PBI-Guatemala accompanies BDH at aggravated usurpation hearing for La Cumbre community members

Published by Brent Patterson on

On March 13, the Peace Brigades International-Guatemala Project posted on its Facebook page, “On Tuesday [March 10] we accompanied BDH in the case of La Cumbre at the court of first instance in Cobán. Three community members are accused of aggravated usurpation of the lands where they live.”

The United Nations Special Rapporteur on the rights of Indigenous peoples has explained that the charge of aggravated usurpation is commonly brought against Indigenous land defenders criminalized as trespassers on their own lands.

The PBI-Guatemala post adds, “One of the defense witnesses explained that from generations ago they lived the land as settlers worked. Three more witness statements will be taken on March 20 at 14:30 p.m.”

The Maritimes-Guatemala Breaking the Silence (BTS) Network has previously reported on the eviction at La Cumbre, Tactic, Alta Verapaz that took place on November 1, 2017 that displaced 25 families from their homes.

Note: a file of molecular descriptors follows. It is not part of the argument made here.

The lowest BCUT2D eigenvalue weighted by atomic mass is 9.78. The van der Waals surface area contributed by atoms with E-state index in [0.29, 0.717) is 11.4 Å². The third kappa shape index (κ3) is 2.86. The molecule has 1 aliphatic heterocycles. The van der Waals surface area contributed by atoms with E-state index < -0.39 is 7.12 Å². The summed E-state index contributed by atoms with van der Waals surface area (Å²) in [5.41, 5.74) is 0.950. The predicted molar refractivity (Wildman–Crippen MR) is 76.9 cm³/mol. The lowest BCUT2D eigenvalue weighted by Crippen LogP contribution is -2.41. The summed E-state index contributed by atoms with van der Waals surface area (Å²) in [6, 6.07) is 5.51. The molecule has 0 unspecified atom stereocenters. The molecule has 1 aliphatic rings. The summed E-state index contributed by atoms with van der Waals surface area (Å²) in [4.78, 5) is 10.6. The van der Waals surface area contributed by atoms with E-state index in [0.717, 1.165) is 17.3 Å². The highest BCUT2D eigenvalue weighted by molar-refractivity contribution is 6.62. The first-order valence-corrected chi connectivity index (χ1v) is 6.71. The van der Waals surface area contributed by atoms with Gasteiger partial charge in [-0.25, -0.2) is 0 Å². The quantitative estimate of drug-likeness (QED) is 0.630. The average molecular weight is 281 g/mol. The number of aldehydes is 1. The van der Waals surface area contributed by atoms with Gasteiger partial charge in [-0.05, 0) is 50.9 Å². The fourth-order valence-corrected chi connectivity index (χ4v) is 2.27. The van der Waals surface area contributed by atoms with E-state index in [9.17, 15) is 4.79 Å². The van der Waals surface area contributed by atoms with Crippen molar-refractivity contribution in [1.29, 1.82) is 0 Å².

BTS notes, “Women reported sexual violence during the eviction. The community was associated with the Peasant Unity Committee (CUC) and had previously labored on a plantation owned by the Morales Cahuec family. During the eviction, current workers of the plantation were involved in destroying homes.”

The Guatemala Solidarity Project further explains, “These are families who were forced to live and work on plantations for generations without receiving any pay.”

“Because of changes in the international economy, ‘landowners’ often no longer need the indigenous labor and are using extreme violence to evict these communities and then extract natural resources from the land.”

Land distribution in Guatemala continues to be deeply unequal with the largest 2.5 per cent of farms currently occupying more than 65 per cent of the land while 90 per cent of the farms are on only one-sixth of the agricultural land in the country.

Indigenous and peasant farmers were dispossessed of their land in the 18th century through colonization that drove Indigenous and peasant farmers to the less fertile highlands. The 2002 census estimates that 45 per cent of Guatemala’s population is indigenous, but the figure may be closer to 60 per cent.

BDH is a group of lawyers who represent those whose human rights have been violated. It has been accompanied by PBI-Guatemala since 2013.

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